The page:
The Case of the Illegal Apostrophe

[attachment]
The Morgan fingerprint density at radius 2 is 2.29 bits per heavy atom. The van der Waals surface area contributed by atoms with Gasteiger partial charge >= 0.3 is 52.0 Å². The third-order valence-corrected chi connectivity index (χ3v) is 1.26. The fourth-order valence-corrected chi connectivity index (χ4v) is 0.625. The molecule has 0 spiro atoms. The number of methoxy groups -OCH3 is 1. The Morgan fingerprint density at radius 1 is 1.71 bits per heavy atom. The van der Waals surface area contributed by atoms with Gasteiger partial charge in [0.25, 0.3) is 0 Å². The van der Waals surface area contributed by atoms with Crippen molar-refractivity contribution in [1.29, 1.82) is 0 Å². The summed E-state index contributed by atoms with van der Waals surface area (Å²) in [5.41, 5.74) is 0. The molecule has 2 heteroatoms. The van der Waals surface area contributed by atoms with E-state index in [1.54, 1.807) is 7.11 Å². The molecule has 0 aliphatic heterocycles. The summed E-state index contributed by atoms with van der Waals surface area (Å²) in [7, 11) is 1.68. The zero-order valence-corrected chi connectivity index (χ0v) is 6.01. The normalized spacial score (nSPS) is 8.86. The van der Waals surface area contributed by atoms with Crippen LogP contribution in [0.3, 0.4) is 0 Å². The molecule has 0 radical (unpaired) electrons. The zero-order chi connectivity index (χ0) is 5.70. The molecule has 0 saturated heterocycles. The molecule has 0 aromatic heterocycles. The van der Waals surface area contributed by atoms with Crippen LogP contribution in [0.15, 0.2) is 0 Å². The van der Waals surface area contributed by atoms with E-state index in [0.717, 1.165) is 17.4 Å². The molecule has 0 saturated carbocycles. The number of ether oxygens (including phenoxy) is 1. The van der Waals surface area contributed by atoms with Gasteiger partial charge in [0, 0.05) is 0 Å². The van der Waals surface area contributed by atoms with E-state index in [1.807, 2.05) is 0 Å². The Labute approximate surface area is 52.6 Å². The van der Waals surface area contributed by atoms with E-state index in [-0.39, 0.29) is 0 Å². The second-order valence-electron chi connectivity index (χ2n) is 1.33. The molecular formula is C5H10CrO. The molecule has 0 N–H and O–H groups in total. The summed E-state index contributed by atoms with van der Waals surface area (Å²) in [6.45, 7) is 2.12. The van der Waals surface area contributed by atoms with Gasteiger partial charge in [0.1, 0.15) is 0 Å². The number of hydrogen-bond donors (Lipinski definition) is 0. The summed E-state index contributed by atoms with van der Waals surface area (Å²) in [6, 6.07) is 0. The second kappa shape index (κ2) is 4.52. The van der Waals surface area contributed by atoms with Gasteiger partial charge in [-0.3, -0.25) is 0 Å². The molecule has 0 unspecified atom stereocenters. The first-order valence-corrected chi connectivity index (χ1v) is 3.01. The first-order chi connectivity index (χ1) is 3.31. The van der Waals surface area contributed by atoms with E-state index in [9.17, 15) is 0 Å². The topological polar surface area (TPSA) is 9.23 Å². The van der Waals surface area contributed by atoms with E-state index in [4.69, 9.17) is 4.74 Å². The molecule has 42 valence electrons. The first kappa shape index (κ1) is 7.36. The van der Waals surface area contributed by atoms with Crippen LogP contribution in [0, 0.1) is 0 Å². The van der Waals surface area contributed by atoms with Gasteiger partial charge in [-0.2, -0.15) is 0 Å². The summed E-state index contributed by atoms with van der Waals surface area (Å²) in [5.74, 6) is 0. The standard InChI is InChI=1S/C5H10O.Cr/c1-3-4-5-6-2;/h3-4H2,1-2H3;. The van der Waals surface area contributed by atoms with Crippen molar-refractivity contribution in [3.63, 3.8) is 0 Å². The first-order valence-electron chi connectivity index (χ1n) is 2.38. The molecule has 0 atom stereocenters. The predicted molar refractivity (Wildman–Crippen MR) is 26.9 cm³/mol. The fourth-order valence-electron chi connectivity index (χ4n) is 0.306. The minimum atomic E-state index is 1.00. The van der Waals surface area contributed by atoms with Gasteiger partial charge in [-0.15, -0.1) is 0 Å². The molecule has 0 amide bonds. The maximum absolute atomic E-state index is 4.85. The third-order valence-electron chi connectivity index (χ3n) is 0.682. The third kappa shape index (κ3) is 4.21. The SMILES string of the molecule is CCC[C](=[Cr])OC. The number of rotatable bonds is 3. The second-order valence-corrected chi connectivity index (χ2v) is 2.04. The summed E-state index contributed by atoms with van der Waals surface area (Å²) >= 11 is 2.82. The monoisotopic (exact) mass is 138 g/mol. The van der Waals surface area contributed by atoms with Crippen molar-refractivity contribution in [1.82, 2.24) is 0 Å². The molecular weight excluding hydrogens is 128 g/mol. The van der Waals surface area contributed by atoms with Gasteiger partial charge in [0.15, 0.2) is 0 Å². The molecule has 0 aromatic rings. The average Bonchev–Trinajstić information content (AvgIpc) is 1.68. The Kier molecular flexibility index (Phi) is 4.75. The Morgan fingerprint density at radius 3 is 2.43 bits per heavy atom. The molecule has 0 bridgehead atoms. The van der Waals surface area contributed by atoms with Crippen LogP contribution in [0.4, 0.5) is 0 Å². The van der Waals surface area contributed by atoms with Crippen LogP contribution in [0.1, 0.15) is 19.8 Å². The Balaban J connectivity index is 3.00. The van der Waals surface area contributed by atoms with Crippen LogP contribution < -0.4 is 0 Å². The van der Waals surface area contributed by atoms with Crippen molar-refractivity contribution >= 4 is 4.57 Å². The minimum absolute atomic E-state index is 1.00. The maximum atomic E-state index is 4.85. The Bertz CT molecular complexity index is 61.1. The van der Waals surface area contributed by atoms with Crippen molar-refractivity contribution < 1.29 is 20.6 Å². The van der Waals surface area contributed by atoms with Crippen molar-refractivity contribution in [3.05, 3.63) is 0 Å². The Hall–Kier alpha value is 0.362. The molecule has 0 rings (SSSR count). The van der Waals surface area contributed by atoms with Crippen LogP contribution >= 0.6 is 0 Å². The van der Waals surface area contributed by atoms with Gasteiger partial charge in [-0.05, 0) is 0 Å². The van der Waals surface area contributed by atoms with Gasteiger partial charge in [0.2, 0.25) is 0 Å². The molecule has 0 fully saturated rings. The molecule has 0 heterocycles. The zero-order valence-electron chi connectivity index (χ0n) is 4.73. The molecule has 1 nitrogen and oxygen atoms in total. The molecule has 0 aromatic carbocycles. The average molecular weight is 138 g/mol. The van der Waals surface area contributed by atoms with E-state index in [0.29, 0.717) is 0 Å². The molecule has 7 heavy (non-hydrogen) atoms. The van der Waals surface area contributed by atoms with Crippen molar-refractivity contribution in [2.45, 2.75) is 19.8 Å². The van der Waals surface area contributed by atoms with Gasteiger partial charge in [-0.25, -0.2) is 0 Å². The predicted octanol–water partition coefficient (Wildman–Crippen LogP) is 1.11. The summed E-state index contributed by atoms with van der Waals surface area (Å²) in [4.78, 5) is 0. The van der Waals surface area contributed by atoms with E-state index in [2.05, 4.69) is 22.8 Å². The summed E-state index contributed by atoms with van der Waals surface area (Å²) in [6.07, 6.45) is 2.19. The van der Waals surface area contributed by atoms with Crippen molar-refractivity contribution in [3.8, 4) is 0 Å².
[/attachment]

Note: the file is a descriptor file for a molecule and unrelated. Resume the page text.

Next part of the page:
For those who don’t live in Canada, Tim Hortons is a Canadian fast-food chain specializing in coffee and donuts. Tim Hortons was originally Tim Horton’s, as it seemingly should be. After all, the name refers to a coffee shop owned by Tim Horton and not a gathering of many Tim Hortons. However, in 1977, after years of tense and sometimes violent demonstrations by pro-French Quebecers, the Parti Québecois (the political Quebec Party) passed Bill 101, which made French the sole official language in Quebec. It became illegal for businesses to advertise English names at the risk of facing large fines, and the apostrophe in Tim Horton’s is an exclusively English punctuation mark. So, rather than adopt separate branding on everything from signage to napkins, the company changed its name worldwide to Tim Hortons, no apostrophe.